Jan 04, 2018
With only days to go before 35 states must submit their education reform plans for USDOE approval, policy experts worry not much will change for schools in need.
The 2015 Every Student Succeeds Act (ESSA) was meant to hand more policy power and flexibility back to the state. There was some good news in there for tutors, too: states can now allocate more resources to academic tutoring; and the ACT and SAT were given more prominence as alternatives to state-specific standardized testing.
Problem is: in a recent review by independent experts, only 11 states got a top score in at least one of the experts’ categories for review.
Even worse: education equity and civil rights advocates are concerned most states “have taken a pass” on reforming underperforming schools and doing “the minimal amount required by law.” The U.S. Department of Education isn’t helping, either, they say, approving some states’ plans with serious flaws while demanding other states comply with “long to-do lists.”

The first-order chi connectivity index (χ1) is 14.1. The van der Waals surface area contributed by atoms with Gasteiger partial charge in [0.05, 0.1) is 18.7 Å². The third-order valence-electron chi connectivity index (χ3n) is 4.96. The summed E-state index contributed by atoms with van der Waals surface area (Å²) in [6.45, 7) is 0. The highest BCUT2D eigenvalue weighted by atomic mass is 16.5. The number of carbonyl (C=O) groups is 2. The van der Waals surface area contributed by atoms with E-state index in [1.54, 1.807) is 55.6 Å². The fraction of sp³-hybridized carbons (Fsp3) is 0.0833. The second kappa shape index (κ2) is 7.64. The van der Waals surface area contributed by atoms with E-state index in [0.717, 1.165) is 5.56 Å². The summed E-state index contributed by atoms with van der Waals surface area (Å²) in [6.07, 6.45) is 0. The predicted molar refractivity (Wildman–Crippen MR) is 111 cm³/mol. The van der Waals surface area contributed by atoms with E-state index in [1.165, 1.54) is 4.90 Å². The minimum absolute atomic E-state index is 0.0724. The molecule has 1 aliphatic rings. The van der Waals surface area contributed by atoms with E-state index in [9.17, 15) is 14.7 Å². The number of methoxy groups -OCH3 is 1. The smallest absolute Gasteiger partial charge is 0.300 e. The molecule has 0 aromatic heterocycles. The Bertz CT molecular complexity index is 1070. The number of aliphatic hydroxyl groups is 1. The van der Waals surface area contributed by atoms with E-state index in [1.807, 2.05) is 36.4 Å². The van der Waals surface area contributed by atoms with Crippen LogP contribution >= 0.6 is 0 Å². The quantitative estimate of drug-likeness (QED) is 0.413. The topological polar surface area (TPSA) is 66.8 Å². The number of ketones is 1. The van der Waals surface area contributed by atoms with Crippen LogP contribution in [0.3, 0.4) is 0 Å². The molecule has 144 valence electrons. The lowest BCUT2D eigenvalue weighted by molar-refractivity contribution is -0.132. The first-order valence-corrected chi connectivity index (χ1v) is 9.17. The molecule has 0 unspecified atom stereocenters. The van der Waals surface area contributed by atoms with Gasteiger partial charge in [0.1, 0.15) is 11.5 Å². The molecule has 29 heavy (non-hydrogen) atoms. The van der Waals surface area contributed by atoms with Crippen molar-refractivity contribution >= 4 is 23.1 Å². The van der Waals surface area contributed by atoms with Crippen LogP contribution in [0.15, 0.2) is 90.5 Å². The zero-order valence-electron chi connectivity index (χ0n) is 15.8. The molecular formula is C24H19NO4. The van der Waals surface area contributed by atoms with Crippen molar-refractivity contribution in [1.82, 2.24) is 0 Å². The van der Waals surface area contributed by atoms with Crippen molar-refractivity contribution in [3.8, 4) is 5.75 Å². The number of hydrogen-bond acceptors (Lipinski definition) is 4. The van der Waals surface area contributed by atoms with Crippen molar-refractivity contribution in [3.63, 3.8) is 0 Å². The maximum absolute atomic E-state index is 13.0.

With only 15 states’ and D.C.’s plans approved by U.S. Education Secretary Betsy DeVos, time is running out for the rest, with a legislated deadline for final proposals falling on next Monday, January 8, 2018.
banner image from https://www.usnews.com/news/best-states/articles/2018-01-03/concerns-mount-over-state-k-12-education-plans
Concerns Mount Over K-12 Education Plans https://www.usnews.com/news/best-states/articles/2018-01-03/concerns-mount-over-state-k-12-education-plans